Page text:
Colonia del Sacramento – Uruguay
Colonia del Sacramento is in the Rio de la Plata region of Uruguay. It is filled with old colonial buildings and cobbled streets and is inscribed on the UNESCO World Heritage List.
The Barrio Histórico (historic quarter) section of Colonia del Sacramento is designated a World Heritage Site by UNESCO. It is a popular tourist attraction for visitors from Buenos Aires, and there is frequent ferry service across the Río de la Plata between the two cities, with fast ferries completing the journey in just 50 minutes (see Seacat).
The historical section of Colonia, which has some cobblestone streets built by the Portuguese in the 17th century, is within walking distance of the ferry terminal. The old city of Colonia, which holds the main attractions, is quite small. It can be easily walked in a single day.
Among the notable tourist attractions around the tree-lined Plaza Mayor (main square) are:
Portón de Campo – the City Gate and wooden drawbridge.
Lighthouse and convent ruins of the 17th-century Convent of San Francisco.
Basílica del Santísimo Sacramento – the Basilica of the Holy Sacrament, built of stone by the Portuguese in 1808.
Portuguese Museum – constructed in the 18th century, it exhibits Portuguese furnishings, jewellery, uniforms and old maps of Portuguese naval expeditions.
Casa de Nacarello – an 18th-century Portuguese house.
Municipal Museum – rebuilt by the Spanish in 1835 as the Casa del Almirante Brown, it exhibits artefacts and documents of the city’s different periods and cultures.
Viceroy’s House – the Casa del Virrey, reconstructed from the original ruins.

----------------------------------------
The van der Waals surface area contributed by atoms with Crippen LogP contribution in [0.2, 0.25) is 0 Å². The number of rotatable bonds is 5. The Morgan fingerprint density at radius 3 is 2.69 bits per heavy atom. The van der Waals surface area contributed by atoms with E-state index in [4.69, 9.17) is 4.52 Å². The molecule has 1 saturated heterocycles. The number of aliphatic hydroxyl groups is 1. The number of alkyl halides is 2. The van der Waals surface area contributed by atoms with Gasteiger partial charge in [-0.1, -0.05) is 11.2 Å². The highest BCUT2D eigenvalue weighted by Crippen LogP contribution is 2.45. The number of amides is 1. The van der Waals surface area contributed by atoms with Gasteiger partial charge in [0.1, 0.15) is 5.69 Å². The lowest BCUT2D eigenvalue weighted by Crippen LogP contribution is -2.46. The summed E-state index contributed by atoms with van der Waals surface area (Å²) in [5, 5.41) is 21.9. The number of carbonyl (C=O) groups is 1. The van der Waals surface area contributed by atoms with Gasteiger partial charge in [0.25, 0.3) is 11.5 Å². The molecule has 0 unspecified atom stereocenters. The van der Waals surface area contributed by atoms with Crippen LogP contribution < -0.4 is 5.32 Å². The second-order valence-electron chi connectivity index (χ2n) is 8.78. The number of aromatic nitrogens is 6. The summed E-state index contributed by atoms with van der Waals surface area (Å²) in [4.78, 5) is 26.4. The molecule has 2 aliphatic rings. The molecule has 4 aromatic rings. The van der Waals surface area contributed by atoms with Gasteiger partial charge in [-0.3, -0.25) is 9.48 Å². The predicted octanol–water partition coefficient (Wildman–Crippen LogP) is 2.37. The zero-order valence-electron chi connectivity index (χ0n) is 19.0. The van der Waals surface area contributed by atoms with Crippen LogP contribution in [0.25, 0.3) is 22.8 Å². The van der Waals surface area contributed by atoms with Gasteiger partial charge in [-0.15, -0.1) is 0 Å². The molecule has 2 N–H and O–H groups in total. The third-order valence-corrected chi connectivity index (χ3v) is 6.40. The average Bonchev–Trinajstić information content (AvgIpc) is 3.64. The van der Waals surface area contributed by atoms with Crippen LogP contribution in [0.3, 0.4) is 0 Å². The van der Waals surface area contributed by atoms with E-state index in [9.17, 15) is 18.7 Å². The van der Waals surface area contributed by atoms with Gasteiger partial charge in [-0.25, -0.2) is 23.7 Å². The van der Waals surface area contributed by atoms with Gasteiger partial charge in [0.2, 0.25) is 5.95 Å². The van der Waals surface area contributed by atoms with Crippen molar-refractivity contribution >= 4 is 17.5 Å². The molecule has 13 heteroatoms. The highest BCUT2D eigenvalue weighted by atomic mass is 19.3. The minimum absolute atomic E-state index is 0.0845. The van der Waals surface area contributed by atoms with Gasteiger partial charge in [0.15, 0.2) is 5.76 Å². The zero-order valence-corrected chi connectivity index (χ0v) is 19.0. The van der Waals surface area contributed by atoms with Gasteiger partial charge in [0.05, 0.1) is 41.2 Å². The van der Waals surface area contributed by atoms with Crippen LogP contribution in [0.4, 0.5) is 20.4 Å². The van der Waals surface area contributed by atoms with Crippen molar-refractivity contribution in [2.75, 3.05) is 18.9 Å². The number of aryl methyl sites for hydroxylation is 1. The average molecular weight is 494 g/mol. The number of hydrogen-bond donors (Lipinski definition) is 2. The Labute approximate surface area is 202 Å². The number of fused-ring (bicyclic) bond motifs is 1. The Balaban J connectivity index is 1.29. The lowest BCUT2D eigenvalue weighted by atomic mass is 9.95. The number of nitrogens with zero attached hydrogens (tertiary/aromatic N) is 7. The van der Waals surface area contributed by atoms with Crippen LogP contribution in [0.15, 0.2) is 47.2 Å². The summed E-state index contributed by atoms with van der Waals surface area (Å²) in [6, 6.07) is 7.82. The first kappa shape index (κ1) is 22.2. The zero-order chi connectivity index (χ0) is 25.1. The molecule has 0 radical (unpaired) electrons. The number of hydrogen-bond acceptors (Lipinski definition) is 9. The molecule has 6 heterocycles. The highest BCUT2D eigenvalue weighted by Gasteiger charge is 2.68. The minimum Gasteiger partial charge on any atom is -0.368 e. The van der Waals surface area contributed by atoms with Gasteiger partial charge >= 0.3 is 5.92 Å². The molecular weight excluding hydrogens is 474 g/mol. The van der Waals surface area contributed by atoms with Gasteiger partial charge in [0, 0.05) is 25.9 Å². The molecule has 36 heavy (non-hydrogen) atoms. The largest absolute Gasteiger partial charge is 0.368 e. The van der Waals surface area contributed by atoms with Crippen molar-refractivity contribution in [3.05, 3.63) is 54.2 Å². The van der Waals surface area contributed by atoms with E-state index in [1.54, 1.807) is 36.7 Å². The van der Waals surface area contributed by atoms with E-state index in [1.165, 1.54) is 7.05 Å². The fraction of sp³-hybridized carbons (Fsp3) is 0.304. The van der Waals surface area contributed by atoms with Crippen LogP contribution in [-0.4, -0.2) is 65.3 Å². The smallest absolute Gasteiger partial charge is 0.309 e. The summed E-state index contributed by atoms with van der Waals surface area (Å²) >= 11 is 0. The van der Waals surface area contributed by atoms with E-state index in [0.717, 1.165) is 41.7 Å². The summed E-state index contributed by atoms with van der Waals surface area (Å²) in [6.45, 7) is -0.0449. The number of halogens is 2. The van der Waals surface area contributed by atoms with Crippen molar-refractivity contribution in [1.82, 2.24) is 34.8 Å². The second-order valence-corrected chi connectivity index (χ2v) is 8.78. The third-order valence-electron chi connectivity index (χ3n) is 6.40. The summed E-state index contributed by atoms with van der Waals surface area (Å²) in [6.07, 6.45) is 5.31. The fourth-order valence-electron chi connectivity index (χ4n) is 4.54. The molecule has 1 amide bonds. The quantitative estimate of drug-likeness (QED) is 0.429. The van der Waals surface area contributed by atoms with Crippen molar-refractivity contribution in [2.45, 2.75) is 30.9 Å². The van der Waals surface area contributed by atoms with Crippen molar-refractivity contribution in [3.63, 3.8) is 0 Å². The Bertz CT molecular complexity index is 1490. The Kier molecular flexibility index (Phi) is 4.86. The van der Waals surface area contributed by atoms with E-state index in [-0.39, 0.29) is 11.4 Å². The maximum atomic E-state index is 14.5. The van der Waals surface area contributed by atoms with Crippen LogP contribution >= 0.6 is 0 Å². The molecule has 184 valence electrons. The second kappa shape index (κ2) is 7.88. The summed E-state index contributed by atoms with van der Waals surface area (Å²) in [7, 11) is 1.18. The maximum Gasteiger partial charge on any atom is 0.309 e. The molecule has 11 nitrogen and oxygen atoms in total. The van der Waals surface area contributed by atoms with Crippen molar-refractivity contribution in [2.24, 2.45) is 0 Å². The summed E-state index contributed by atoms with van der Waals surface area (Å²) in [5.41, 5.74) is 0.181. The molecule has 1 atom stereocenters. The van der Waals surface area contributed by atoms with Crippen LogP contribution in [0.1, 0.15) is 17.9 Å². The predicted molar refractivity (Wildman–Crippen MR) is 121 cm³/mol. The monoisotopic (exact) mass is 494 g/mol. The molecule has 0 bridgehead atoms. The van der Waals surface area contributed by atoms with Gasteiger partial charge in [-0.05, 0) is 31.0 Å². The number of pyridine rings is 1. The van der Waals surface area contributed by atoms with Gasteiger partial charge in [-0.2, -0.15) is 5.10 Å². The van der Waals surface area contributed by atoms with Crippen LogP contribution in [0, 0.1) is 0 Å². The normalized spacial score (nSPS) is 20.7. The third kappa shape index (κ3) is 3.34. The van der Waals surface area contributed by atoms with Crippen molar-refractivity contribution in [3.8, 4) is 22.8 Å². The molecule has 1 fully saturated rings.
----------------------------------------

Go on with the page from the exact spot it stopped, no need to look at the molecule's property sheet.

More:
Founded in 1680 by Portugal as Colónia do Sacramento, the colony was later disputed by the Spanish who settled on the opposite bank of the river at Buenos Aires. The colony was conquered by José de Garro in 1680 but returned to Portugal the next year. It was conquered again by the Spanish in March 1705 after a siege of five months, but given back in the Treaty of Utrecht. Another attack during the Spanish-Portuguese War, 1735-1737, failed.
It kept changing hands from crown to crown due to treaties such as the Treaty of Madrid in 1750 and the Treaty of San Ildefonso in 1777, until it remained with the Spanish. It then transferred to Portuguese control again, being later incorporated into Brazil after 1816, when the entire Banda Oriental (Uruguay) was seized by the government of the United Kingdom of Portugal, Brazil and the Algarves and renamed the Cisplatina province.
On 10 January 1809, before the independence of Uruguay, it was designated as a “Villa” (town) and has since been elevated to the status of “Ciudad” (city).